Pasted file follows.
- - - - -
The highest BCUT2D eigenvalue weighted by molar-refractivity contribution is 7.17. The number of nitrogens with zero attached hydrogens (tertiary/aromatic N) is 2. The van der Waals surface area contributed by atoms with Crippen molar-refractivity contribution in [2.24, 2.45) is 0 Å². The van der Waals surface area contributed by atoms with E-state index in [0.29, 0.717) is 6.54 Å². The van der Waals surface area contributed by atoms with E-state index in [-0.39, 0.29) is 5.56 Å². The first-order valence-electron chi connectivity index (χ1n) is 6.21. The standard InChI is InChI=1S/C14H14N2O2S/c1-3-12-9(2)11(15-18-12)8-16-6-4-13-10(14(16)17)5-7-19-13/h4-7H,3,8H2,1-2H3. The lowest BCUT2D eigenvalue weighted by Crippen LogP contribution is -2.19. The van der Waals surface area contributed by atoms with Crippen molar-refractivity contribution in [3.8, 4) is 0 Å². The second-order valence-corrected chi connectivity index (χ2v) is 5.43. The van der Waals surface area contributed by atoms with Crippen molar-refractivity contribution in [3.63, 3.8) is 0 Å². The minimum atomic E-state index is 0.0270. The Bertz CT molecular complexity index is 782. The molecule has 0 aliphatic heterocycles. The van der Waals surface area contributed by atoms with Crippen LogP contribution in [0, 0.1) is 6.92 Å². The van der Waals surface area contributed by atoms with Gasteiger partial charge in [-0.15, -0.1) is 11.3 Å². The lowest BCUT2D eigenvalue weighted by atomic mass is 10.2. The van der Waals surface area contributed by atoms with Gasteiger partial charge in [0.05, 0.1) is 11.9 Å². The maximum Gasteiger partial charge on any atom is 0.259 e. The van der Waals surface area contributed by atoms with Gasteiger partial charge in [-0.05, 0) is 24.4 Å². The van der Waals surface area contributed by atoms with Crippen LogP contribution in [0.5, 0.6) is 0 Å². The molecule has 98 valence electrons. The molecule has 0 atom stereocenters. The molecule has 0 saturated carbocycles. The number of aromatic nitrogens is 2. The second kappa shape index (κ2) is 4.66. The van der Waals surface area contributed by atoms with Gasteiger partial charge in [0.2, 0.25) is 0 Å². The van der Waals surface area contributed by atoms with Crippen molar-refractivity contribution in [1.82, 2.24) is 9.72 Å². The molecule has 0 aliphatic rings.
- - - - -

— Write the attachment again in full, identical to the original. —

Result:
The highest BCUT2D eigenvalue weighted by molar-refractivity contribution is 7.17. The number of nitrogens with zero attached hydrogens (tertiary/aromatic N) is 2. The van der Waals surface area contributed by atoms with Crippen molar-refractivity contribution in [2.24, 2.45) is 0 Å². The van der Waals surface area contributed by atoms with E-state index in [0.29, 0.717) is 6.54 Å². The van der Waals surface area contributed by atoms with E-state index in [-0.39, 0.29) is 5.56 Å². The first-order valence-electron chi connectivity index (χ1n) is 6.21. The standard InChI is InChI=1S/C14H14N2O2S/c1-3-12-9(2)11(15-18-12)8-16-6-4-13-10(14(16)17)5-7-19-13/h4-7H,3,8H2,1-2H3. The lowest BCUT2D eigenvalue weighted by Crippen LogP contribution is -2.19. The van der Waals surface area contributed by atoms with Crippen molar-refractivity contribution in [3.8, 4) is 0 Å². The second-order valence-corrected chi connectivity index (χ2v) is 5.43. The van der Waals surface area contributed by atoms with Crippen molar-refractivity contribution in [3.63, 3.8) is 0 Å². The minimum atomic E-state index is 0.0270. The Bertz CT molecular complexity index is 782. The molecule has 0 aliphatic heterocycles. The van der Waals surface area contributed by atoms with Crippen LogP contribution in [0, 0.1) is 6.92 Å². The van der Waals surface area contributed by atoms with Gasteiger partial charge in [-0.15, -0.1) is 11.3 Å². The lowest BCUT2D eigenvalue weighted by atomic mass is 10.2. The van der Waals surface area contributed by atoms with Gasteiger partial charge in [0.05, 0.1) is 11.9 Å². The maximum Gasteiger partial charge on any atom is 0.259 e. The van der Waals surface area contributed by atoms with Gasteiger partial charge in [-0.05, 0) is 24.4 Å². The van der Waals surface area contributed by atoms with Crippen LogP contribution in [0.5, 0.6) is 0 Å². The molecule has 98 valence electrons. The molecule has 0 atom stereocenters. The molecule has 0 saturated carbocycles. The number of aromatic nitrogens is 2. The second kappa shape index (κ2) is 4.66. The van der Waals surface area contributed by atoms with Gasteiger partial charge in [0.2, 0.25) is 0 Å². The van der Waals surface area contributed by atoms with Crippen molar-refractivity contribution in [1.82, 2.24) is 9.72 Å². The molecule has 0 aliphatic rings.